No Food? No Problem

Last night, I had no fresh food to speak of in the house and no shabbat leftovers to tide me over till I was supposed to shop today (which, of course, I didn't get to).

It was 7:30 and I was hungry for dinner. Instead of ringing up my favorite sushi place, I dug through my freezer and fridge and came up with the following delicious concoction, which made enough to serve my husband and I and another serving tonight for dinner.

Manna From the Freezer
3 tbs oil
1 onion
2 cloves garlic
1 tsp cumin
1 tsp paprika
1/2 tsp hawaj

1 half bag of frozen crock pot white beans
1/4 frozen ground dark meat turkey (turkey shwarma in Israel)
1/2 pan leftover roasted vegetables
3-4 tablespoons leftover sauce from crock pot short ribs 

Saute onion in the oil, add garlic after onion is translucent. Add spices and stir until they release their fragrance (Add enough oil to make almost a paste). Add meat and brown. Add the beans, vegetables and sauce and simmer for 20 min.

Serve with polenta, rice or couscous. (I made polenta and it was very yum).

What's that? You don't have all of these exact leftovers in your fridge and freezer? (and why would you, unless you have a spy camera in my kitchen and have been secretly preparing what I make for shabbat). No problem. I think the spices and onion make a great base for a Morrocan style chile. Add any type of ground beef, chicken or turkey. Add canned or cooked beans (I think chickpeas or any type of red or white bean would work fine. Try baked beans, if that's all you have). Any kind of fresh or frozen veg would also work, but you might want to saute them separately to keep them whole and give them a bit of color. Add chopped tomatoes or tomato paste, salt, pepper and maybe a bit of soup mix. Simmer for 30-40 min.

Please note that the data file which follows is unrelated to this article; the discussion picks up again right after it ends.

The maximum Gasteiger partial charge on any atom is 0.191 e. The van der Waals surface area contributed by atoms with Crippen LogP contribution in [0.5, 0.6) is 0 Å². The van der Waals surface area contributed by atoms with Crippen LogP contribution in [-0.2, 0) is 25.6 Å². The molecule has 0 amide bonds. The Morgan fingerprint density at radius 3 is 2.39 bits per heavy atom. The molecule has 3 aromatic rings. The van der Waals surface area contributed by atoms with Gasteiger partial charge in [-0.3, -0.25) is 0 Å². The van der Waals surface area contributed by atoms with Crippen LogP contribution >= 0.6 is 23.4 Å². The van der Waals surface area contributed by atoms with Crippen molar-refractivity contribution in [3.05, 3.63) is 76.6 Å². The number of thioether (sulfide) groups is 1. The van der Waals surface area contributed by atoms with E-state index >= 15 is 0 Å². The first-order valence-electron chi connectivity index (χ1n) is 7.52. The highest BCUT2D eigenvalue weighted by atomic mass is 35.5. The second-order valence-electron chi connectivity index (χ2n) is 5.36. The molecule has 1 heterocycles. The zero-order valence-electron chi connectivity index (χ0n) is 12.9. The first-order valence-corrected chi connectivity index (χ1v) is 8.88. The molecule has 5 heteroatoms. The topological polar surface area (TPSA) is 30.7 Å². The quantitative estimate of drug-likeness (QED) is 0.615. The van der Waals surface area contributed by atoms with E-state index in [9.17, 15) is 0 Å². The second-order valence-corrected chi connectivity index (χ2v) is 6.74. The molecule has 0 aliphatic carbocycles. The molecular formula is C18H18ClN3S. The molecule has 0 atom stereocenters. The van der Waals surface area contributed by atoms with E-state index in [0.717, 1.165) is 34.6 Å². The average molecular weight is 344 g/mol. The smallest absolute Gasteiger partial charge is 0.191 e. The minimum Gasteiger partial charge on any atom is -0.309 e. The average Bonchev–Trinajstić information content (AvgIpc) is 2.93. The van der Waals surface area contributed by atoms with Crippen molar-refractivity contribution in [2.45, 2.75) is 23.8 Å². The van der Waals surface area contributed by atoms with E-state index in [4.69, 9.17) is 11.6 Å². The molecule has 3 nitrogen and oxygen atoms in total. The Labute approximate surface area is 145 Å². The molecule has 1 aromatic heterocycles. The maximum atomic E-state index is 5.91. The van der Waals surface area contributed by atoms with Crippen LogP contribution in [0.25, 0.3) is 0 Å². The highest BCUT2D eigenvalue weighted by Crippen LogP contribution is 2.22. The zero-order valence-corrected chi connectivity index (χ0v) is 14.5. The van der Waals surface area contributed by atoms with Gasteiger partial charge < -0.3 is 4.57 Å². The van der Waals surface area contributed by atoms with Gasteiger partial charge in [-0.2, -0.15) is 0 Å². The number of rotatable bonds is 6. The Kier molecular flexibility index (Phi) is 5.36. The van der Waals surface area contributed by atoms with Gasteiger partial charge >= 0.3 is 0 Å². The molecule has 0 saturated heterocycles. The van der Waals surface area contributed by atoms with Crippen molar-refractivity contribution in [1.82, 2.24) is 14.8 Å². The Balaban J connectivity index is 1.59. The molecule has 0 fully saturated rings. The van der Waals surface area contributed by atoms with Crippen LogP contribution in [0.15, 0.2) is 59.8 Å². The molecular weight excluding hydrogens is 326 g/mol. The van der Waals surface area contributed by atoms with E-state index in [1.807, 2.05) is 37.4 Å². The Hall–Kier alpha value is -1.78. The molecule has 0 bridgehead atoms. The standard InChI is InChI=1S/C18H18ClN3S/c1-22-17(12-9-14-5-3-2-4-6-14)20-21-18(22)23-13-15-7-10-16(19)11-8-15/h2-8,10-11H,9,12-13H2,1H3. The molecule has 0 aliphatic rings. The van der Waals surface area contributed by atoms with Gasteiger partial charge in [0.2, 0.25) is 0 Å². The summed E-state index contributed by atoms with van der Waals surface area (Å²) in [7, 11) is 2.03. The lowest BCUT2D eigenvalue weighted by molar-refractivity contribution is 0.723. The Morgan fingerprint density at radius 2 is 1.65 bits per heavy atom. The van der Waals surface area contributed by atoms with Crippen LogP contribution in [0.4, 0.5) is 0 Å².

Anyway, I'm very proud of myself for making up such a frugal and yummy dinner from almost nothing.

Navajo Births Look Suspiciously Like Israeli Births

There's an article in today's NYT about the low C-section and high VBAC rate at a small Navajo hospital in Arizona. The article describes how:
Nurse-midwives at these hospitals deliver most of the babies born vaginally, with obstetricians available in case problems occur. Midwives staff the labor ward around the clock, a model of care thought to minimize Caesareans because midwives specialize in coaching women through labor and will often wait longer than obstetricians before recommending a Caesarean. They are also less likely to try to induce labor before a woman’s due date, something that increases the odds of a Caesarean.
This is an almost exact description of Israeli hospitals. Women don't bring their own doctors to the hospital to give birth, unless they pay privately. I did for my first birth, because everyone in my family and my husband's family was nervous and wanted trusted MD backup. It was nice to have her there, but all she really did was kind of speed things up a bit by doing a amniotomy and  adjusting my daughter's head while she was in the birth canal. Most of my labor was supported by my husband and birth coach and I don't think I would have managed as well as I did (no epidural and a smooth birth) without them. The nurse-midwives at Hadassah came to check up once and a while, but basically they left me alone, until the pushing, when I seem to recall a whole cheering section (one midwife held up and waved around the little stretchy I brought to bring my daughter home in as inspiration for the home stretch)

The article has a beautiful description of the effects of Navajo culture on childbirth and attitudes towards children in general:
Birth is a joyous affair here, and the entire family — from children to great-grandparents — often go to the delivery room.
“I’ve had 12 family members in the room,” said Michelle Cullison, a nurse-midwife. “I’ve frankly never seen a place like this. Whoever that woman wants to be there is there. It’s something I would take out to the community.”
What I found most amusing is the following quote from a doctor:
Can the rest of the country learn from Tuba City? Doctors say they are intrigued by the model but not sure how transferable it is.
Hello, we have a whole country that approaches birth the way this dusty little hospital does. And I don't think Israel is alone, most of Europe approaches birth this way as well. It's frustrating (and ironic) how provincial the US can be when it comes to healthcare, despite all of its technological advances.